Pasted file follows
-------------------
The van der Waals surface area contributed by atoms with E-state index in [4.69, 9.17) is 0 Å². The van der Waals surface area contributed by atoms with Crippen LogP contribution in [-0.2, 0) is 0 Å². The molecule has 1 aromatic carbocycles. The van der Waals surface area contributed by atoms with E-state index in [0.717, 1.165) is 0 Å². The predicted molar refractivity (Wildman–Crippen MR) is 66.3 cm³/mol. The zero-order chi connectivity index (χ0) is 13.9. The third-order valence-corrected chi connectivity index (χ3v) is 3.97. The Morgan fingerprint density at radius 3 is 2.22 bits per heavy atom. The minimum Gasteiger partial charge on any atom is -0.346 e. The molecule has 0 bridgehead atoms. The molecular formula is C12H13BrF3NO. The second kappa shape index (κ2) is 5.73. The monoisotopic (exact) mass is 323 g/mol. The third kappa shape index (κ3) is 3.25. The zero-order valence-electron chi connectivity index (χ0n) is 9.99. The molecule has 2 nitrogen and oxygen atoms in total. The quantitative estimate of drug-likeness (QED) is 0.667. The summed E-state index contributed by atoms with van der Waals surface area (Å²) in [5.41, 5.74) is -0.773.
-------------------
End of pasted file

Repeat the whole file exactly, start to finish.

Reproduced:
The van der Waals surface area contributed by atoms with E-state index in [4.69, 9.17) is 0 Å². The van der Waals surface area contributed by atoms with Crippen LogP contribution in [-0.2, 0) is 0 Å². The molecule has 1 aromatic carbocycles. The van der Waals surface area contributed by atoms with E-state index in [0.717, 1.165) is 0 Å². The predicted molar refractivity (Wildman–Crippen MR) is 66.3 cm³/mol. The zero-order chi connectivity index (χ0) is 13.9. The third-order valence-corrected chi connectivity index (χ3v) is 3.97. The Morgan fingerprint density at radius 3 is 2.22 bits per heavy atom. The minimum Gasteiger partial charge on any atom is -0.346 e. The molecule has 0 bridgehead atoms. The molecular formula is C12H13BrF3NO. The second kappa shape index (κ2) is 5.73. The monoisotopic (exact) mass is 323 g/mol. The third kappa shape index (κ3) is 3.25. The zero-order valence-electron chi connectivity index (χ0n) is 9.99. The molecule has 2 nitrogen and oxygen atoms in total. The quantitative estimate of drug-likeness (QED) is 0.667. The summed E-state index contributed by atoms with van der Waals surface area (Å²) in [5.41, 5.74) is -0.773.